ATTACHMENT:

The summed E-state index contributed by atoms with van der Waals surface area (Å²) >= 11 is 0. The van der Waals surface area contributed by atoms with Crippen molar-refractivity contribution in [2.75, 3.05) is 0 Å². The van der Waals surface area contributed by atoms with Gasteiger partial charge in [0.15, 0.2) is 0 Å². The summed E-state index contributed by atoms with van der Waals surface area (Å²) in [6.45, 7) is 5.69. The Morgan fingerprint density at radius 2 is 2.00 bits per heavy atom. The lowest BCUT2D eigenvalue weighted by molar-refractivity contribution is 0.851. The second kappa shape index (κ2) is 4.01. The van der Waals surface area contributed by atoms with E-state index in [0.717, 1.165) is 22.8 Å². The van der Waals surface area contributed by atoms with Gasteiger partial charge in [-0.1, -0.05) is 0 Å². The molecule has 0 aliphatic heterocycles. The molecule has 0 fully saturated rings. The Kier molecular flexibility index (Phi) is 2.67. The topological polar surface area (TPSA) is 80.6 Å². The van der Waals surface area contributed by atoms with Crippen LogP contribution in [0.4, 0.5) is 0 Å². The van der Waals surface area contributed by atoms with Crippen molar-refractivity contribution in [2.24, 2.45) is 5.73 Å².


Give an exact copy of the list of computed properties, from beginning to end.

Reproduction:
The summed E-state index contributed by atoms with van der Waals surface area (Å²) >= 11 is 0. The van der Waals surface area contributed by atoms with Crippen molar-refractivity contribution in [2.75, 3.05) is 0 Å². The van der Waals surface area contributed by atoms with Gasteiger partial charge in [0.15, 0.2) is 0 Å². The summed E-state index contributed by atoms with van der Waals surface area (Å²) in [6.45, 7) is 5.69. The Morgan fingerprint density at radius 2 is 2.00 bits per heavy atom. The lowest BCUT2D eigenvalue weighted by molar-refractivity contribution is 0.851. The second kappa shape index (κ2) is 4.01. The van der Waals surface area contributed by atoms with E-state index in [0.717, 1.165) is 22.8 Å². The van der Waals surface area contributed by atoms with Gasteiger partial charge in [-0.1, -0.05) is 0 Å². The molecule has 0 aliphatic heterocycles. The molecule has 0 fully saturated rings. The Kier molecular flexibility index (Phi) is 2.67. The topological polar surface area (TPSA) is 80.6 Å². The van der Waals surface area contributed by atoms with Crippen LogP contribution in [0.4, 0.5) is 0 Å². The van der Waals surface area contributed by atoms with Crippen molar-refractivity contribution in [2.24, 2.45) is 5.73 Å².